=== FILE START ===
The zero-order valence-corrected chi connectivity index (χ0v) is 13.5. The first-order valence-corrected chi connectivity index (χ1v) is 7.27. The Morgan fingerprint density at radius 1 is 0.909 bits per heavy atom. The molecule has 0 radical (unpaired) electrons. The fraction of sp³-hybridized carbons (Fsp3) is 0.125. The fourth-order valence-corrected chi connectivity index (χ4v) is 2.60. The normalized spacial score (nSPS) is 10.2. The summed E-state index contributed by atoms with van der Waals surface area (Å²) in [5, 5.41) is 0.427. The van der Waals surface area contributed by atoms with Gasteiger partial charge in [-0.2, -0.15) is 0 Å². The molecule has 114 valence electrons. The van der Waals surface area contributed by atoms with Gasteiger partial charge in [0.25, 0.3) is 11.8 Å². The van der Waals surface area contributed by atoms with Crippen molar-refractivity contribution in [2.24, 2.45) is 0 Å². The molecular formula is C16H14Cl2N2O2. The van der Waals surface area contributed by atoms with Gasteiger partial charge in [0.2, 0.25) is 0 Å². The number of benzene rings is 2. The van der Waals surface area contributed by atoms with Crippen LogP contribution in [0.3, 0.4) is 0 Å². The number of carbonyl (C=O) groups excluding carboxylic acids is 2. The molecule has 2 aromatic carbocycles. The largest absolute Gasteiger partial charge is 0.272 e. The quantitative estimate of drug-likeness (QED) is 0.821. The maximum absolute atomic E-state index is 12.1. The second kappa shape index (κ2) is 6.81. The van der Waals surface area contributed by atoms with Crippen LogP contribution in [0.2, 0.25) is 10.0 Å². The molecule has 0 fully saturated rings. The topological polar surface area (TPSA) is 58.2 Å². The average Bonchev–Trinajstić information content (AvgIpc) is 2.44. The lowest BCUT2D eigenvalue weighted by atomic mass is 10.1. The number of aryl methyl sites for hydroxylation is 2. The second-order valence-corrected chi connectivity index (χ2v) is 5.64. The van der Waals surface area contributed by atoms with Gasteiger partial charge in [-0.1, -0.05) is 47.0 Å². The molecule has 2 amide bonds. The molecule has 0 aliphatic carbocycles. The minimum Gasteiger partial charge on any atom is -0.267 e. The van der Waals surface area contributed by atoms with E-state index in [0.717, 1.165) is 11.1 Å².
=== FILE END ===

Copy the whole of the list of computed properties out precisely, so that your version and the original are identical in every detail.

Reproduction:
The zero-order valence-corrected chi connectivity index (χ0v) is 13.5. The first-order valence-corrected chi connectivity index (χ1v) is 7.27. The Morgan fingerprint density at radius 1 is 0.909 bits per heavy atom. The molecule has 0 radical (unpaired) electrons. The fraction of sp³-hybridized carbons (Fsp3) is 0.125. The fourth-order valence-corrected chi connectivity index (χ4v) is 2.60. The normalized spacial score (nSPS) is 10.2. The summed E-state index contributed by atoms with van der Waals surface area (Å²) in [5, 5.41) is 0.427. The van der Waals surface area contributed by atoms with Gasteiger partial charge in [-0.2, -0.15) is 0 Å². The molecule has 114 valence electrons. The van der Waals surface area contributed by atoms with Gasteiger partial charge in [0.25, 0.3) is 11.8 Å². The van der Waals surface area contributed by atoms with Crippen molar-refractivity contribution in [2.24, 2.45) is 0 Å². The molecular formula is C16H14Cl2N2O2. The van der Waals surface area contributed by atoms with Gasteiger partial charge in [0.2, 0.25) is 0 Å². The number of benzene rings is 2. The van der Waals surface area contributed by atoms with Crippen LogP contribution in [0.3, 0.4) is 0 Å². The number of carbonyl (C=O) groups excluding carboxylic acids is 2. The molecule has 2 aromatic carbocycles. The largest absolute Gasteiger partial charge is 0.272 e. The quantitative estimate of drug-likeness (QED) is 0.821. The maximum absolute atomic E-state index is 12.1. The second kappa shape index (κ2) is 6.81. The van der Waals surface area contributed by atoms with Crippen LogP contribution in [0.2, 0.25) is 10.0 Å². The molecule has 0 fully saturated rings. The topological polar surface area (TPSA) is 58.2 Å². The average Bonchev–Trinajstić information content (AvgIpc) is 2.44. The lowest BCUT2D eigenvalue weighted by atomic mass is 10.1. The number of aryl methyl sites for hydroxylation is 2. The second-order valence-corrected chi connectivity index (χ2v) is 5.64. The van der Waals surface area contributed by atoms with Gasteiger partial charge in [-0.1, -0.05) is 47.0 Å². The molecule has 2 amide bonds. The molecule has 0 aliphatic carbocycles. The minimum Gasteiger partial charge on any atom is -0.267 e. The van der Waals surface area contributed by atoms with E-state index in [0.717, 1.165) is 11.1 Å².